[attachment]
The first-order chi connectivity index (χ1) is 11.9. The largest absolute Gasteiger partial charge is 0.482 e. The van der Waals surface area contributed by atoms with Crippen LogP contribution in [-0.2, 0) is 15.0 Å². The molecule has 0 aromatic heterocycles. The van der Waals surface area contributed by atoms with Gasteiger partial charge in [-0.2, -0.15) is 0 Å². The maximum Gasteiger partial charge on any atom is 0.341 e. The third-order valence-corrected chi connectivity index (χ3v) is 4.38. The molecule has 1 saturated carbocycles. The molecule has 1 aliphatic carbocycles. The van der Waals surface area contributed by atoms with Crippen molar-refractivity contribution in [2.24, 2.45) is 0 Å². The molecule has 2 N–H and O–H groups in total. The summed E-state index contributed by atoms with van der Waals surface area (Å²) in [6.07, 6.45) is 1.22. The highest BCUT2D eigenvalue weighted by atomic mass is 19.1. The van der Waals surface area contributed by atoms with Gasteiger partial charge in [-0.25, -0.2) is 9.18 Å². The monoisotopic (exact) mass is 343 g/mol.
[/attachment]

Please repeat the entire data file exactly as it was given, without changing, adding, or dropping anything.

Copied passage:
The first-order chi connectivity index (χ1) is 11.9. The largest absolute Gasteiger partial charge is 0.482 e. The van der Waals surface area contributed by atoms with Crippen LogP contribution in [-0.2, 0) is 15.0 Å². The molecule has 0 aromatic heterocycles. The van der Waals surface area contributed by atoms with Gasteiger partial charge in [-0.2, -0.15) is 0 Å². The maximum Gasteiger partial charge on any atom is 0.341 e. The third-order valence-corrected chi connectivity index (χ3v) is 4.38. The molecule has 1 saturated carbocycles. The molecule has 1 aliphatic carbocycles. The van der Waals surface area contributed by atoms with Crippen molar-refractivity contribution in [2.24, 2.45) is 0 Å². The molecule has 2 N–H and O–H groups in total. The summed E-state index contributed by atoms with van der Waals surface area (Å²) in [6.07, 6.45) is 1.22. The highest BCUT2D eigenvalue weighted by atomic mass is 19.1. The van der Waals surface area contributed by atoms with Gasteiger partial charge in [-0.25, -0.2) is 9.18 Å². The monoisotopic (exact) mass is 343 g/mol.